US 758822 A
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No. 758,822. PATENTED MAY 3, 1904. J. GOLLIS. OIRGULATING VALVE.
APPLICATION rum) JAN. 20, 1903. nnnnwsn MAR. 12, 1004.
r m w 1 W W s M W 7 M W. W r, m mzgw M M r. w M u m 1 c W E 6 K V n u m LII UNITED STAT S Patented May 3, 1904.
JOHN COLLIS, OF DES MGINES, IOlVA.
SPECIFICATION formingpart of Letters Patent No. 758,822, dated May 3, 1904.
Application filed January 20,1903. Renewed March 12, 1904. Serial No. 197,890- (No model.)
To (4/! /1/0720 it may concern:
Be it known that I, J OHN CoLLIs, a citizen of the United States, residing at Des Moines, in the county of Folk and State of Iowa, have invented certain new and useful Improvements in (irculating-"alves, of which the following is a specification.
The objects of my invention are to provide a circulating-valve of simple, durable, and inexpensive construction, especially designed for use in connection with radiators employing either hot water or steam, the latter being under low pressure or operating in a partial vacuum.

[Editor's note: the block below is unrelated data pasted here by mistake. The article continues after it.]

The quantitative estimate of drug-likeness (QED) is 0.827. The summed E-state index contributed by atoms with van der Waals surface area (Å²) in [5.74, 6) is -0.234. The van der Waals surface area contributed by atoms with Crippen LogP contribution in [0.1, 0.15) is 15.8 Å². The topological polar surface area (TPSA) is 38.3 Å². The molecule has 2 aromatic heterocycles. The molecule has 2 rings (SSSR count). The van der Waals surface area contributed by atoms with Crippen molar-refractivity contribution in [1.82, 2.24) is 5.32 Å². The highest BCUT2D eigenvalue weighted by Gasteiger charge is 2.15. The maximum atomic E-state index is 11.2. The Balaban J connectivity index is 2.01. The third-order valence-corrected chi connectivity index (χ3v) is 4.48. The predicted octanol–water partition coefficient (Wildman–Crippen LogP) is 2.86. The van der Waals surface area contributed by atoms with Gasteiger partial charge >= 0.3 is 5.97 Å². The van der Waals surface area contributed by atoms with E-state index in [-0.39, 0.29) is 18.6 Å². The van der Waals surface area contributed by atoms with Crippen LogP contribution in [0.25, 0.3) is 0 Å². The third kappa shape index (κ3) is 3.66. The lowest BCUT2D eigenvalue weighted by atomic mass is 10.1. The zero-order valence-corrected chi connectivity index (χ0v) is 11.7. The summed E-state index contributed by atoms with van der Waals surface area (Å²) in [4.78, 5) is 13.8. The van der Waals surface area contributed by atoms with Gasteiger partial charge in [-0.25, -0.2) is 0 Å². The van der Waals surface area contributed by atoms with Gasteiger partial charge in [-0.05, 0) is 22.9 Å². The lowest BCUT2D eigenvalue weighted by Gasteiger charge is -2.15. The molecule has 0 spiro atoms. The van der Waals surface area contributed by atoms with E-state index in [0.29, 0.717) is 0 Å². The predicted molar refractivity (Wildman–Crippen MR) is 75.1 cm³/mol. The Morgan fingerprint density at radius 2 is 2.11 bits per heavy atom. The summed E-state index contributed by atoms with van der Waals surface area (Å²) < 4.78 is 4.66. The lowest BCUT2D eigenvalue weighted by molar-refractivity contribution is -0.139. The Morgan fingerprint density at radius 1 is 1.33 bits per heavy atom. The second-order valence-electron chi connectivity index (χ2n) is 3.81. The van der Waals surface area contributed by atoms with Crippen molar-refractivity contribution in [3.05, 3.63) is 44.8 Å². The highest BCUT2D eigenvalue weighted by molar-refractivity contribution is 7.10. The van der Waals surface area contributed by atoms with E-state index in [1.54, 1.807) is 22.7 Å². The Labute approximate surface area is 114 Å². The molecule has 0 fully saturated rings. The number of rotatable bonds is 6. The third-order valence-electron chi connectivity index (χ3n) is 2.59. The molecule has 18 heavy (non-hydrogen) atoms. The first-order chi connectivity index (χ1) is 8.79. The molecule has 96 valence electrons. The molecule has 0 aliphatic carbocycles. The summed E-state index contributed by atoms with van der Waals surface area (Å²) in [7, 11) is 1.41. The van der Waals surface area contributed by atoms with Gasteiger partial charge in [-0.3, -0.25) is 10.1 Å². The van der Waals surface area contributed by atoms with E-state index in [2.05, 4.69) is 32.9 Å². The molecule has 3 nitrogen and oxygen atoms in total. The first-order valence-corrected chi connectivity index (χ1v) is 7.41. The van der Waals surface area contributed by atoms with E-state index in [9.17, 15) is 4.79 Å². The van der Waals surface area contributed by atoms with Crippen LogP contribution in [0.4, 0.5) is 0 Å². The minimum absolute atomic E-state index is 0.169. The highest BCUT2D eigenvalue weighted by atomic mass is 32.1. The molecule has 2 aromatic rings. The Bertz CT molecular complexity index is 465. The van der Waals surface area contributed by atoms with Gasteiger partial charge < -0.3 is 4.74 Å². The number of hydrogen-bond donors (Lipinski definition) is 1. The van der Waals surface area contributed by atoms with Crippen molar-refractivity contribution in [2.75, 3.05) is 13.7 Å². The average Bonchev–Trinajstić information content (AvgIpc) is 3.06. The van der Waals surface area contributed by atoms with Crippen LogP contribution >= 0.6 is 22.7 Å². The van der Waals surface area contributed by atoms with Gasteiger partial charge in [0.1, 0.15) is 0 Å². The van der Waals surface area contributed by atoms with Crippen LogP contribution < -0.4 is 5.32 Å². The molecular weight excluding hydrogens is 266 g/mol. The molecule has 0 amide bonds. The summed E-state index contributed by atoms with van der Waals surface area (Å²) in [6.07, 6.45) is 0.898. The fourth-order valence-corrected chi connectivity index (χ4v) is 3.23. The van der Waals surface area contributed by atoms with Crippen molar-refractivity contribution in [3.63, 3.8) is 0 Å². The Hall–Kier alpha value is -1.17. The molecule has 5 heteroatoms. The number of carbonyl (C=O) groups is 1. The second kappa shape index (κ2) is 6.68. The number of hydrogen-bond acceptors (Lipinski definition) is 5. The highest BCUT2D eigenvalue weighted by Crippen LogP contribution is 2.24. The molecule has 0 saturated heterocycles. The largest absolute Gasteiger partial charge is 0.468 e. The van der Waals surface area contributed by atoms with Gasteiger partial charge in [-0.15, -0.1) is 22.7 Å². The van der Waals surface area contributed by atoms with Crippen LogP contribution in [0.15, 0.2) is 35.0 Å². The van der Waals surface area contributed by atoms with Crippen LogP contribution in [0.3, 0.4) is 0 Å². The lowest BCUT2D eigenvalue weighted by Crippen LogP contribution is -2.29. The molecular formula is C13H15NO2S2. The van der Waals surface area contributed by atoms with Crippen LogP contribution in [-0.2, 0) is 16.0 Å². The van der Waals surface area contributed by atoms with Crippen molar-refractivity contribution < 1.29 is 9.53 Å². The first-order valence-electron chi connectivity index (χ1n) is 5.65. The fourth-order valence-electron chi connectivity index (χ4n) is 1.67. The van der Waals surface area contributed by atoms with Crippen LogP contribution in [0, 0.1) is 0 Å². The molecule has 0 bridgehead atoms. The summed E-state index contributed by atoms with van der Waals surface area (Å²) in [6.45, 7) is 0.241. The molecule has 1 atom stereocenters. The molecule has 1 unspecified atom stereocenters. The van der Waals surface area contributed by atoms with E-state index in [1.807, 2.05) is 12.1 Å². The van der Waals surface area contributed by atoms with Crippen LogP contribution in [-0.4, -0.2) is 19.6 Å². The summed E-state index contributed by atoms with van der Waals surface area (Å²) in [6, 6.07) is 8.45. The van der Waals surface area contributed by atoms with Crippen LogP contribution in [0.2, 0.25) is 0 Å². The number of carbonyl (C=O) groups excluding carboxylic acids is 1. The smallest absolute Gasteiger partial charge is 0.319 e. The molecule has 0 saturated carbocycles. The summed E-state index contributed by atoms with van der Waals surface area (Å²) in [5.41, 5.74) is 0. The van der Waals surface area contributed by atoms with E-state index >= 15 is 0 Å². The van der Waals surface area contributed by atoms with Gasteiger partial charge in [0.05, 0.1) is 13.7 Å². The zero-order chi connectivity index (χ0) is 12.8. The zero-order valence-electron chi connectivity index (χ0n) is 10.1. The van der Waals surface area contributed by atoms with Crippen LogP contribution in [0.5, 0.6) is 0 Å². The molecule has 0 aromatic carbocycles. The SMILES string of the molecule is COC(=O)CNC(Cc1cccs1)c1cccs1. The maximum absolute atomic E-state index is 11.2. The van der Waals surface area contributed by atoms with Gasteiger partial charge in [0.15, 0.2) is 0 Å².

My invention consists in certain details in the construction, arrangement, and combination of the various parts of the device whereby the objects contemplated are attained, as hereinafter more fully set forth, pointed out in my claim, and illustrated in the accompanying drawings, in which- Figure 1 shows a vertical longitudinal sectional view of the complete valve and by dotted lines indicating the position of the valve proper when open. Fig. 2 shows an edge view of the valve proper with a portion of the valve-stem connected therewith. Fig. 3 shows in perspective the valve proper and the detachable plate fixed thereto to illustrate the circulating-openings therein.
Referring to the accompanying drawings, the valve-casing is seen to be composed of a scrcw-threzuled inlet 10, a screw-threaded outlet ll beneath the inlet, and a body portion 12, with which both the inlet and the outlet portions communicate, which body portion has at its top a large opening through which the valve proper may be passed.
The numeral 13 indicates the portion of the casing through which it communicates with a radiator, and in the central portion of this part of the casing is an integral horizontal partition 14. Between the body portion 12 and the part 13 of the casing isa circular valve-seat 15, arranged at an acute angle relative to a vertical line through the valve. Formed on the interior of the valve-casing body 12 is an integral lug 16, designed to provide a support for the valve proper.